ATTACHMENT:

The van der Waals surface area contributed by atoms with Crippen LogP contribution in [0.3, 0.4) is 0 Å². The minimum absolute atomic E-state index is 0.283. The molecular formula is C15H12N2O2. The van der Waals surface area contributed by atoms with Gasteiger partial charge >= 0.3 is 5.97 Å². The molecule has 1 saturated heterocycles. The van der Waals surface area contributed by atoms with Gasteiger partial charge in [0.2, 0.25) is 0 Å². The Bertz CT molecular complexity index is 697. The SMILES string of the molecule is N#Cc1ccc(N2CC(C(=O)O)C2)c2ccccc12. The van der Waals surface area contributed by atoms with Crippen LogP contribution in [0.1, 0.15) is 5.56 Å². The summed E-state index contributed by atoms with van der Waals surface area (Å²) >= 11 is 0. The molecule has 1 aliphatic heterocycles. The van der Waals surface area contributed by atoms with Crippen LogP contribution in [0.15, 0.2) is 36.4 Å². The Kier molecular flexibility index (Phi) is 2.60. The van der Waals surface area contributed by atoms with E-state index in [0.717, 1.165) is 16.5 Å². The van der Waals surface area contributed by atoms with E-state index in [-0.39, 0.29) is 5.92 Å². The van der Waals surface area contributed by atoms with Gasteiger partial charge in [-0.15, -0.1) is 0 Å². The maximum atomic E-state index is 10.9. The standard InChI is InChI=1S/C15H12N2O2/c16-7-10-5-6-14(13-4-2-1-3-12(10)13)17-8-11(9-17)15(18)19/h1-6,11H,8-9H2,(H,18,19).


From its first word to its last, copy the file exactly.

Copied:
The van der Waals surface area contributed by atoms with Crippen LogP contribution in [0.3, 0.4) is 0 Å². The minimum absolute atomic E-state index is 0.283. The molecular formula is C15H12N2O2. The van der Waals surface area contributed by atoms with Gasteiger partial charge >= 0.3 is 5.97 Å². The molecule has 1 saturated heterocycles. The van der Waals surface area contributed by atoms with Gasteiger partial charge in [0.2, 0.25) is 0 Å². The Bertz CT molecular complexity index is 697. The SMILES string of the molecule is N#Cc1ccc(N2CC(C(=O)O)C2)c2ccccc12. The van der Waals surface area contributed by atoms with Crippen LogP contribution in [0.1, 0.15) is 5.56 Å². The summed E-state index contributed by atoms with van der Waals surface area (Å²) >= 11 is 0. The molecule has 1 aliphatic heterocycles. The van der Waals surface area contributed by atoms with Crippen LogP contribution in [0.15, 0.2) is 36.4 Å². The Kier molecular flexibility index (Phi) is 2.60. The van der Waals surface area contributed by atoms with E-state index in [0.717, 1.165) is 16.5 Å². The van der Waals surface area contributed by atoms with E-state index in [-0.39, 0.29) is 5.92 Å². The van der Waals surface area contributed by atoms with Gasteiger partial charge in [-0.15, -0.1) is 0 Å². The maximum atomic E-state index is 10.9. The standard InChI is InChI=1S/C15H12N2O2/c16-7-10-5-6-14(13-4-2-1-3-12(10)13)17-8-11(9-17)15(18)19/h1-6,11H,8-9H2,(H,18,19).